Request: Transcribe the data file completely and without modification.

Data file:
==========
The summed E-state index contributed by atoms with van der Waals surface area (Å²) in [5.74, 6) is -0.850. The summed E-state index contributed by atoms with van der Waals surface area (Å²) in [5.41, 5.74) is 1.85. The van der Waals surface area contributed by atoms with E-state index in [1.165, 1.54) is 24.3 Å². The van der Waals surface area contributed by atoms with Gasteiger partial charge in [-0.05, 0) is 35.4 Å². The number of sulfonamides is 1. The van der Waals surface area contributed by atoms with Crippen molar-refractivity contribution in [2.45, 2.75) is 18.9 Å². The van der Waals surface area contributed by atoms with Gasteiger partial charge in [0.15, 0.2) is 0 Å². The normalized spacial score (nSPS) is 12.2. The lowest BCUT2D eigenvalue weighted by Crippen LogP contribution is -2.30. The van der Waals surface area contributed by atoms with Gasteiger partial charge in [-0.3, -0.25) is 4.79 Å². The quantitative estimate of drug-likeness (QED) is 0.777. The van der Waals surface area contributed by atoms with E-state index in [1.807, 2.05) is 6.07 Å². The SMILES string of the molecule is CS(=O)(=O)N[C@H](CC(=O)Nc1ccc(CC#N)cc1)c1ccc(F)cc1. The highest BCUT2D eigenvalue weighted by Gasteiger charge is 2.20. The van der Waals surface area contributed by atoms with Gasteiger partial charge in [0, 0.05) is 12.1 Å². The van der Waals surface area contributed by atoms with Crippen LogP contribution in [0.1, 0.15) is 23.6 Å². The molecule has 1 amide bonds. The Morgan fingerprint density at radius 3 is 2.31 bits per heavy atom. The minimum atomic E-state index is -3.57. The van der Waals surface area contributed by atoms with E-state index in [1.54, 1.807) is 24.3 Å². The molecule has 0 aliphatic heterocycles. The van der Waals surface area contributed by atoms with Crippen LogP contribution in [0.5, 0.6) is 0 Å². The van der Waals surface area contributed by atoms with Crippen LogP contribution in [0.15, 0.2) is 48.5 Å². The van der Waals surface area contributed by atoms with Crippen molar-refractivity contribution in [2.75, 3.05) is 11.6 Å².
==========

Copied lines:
The summed E-state index contributed by atoms with van der Waals surface area (Å²) in [5.74, 6) is -0.850. The summed E-state index contributed by atoms with van der Waals surface area (Å²) in [5.41, 5.74) is 1.85. The van der Waals surface area contributed by atoms with E-state index in [1.165, 1.54) is 24.3 Å². The van der Waals surface area contributed by atoms with Gasteiger partial charge in [-0.05, 0) is 35.4 Å². The number of sulfonamides is 1. The van der Waals surface area contributed by atoms with Crippen molar-refractivity contribution in [2.45, 2.75) is 18.9 Å². The van der Waals surface area contributed by atoms with Gasteiger partial charge in [0.15, 0.2) is 0 Å². The normalized spacial score (nSPS) is 12.2. The lowest BCUT2D eigenvalue weighted by Crippen LogP contribution is -2.30. The van der Waals surface area contributed by atoms with Gasteiger partial charge in [-0.3, -0.25) is 4.79 Å². The quantitative estimate of drug-likeness (QED) is 0.777. The van der Waals surface area contributed by atoms with E-state index in [1.807, 2.05) is 6.07 Å². The SMILES string of the molecule is CS(=O)(=O)N[C@H](CC(=O)Nc1ccc(CC#N)cc1)c1ccc(F)cc1. The highest BCUT2D eigenvalue weighted by Gasteiger charge is 2.20. The van der Waals surface area contributed by atoms with Gasteiger partial charge in [0, 0.05) is 12.1 Å². The van der Waals surface area contributed by atoms with Crippen LogP contribution in [0.1, 0.15) is 23.6 Å². The molecule has 1 amide bonds. The Morgan fingerprint density at radius 3 is 2.31 bits per heavy atom. The minimum atomic E-state index is -3.57. The van der Waals surface area contributed by atoms with E-state index in [1.54, 1.807) is 24.3 Å². The molecule has 0 aliphatic heterocycles. The van der Waals surface area contributed by atoms with Crippen LogP contribution in [0.5, 0.6) is 0 Å². The van der Waals surface area contributed by atoms with Crippen LogP contribution in [0.15, 0.2) is 48.5 Å². The van der Waals surface area contributed by atoms with Crippen molar-refractivity contribution in [2.75, 3.05) is 11.6 Å².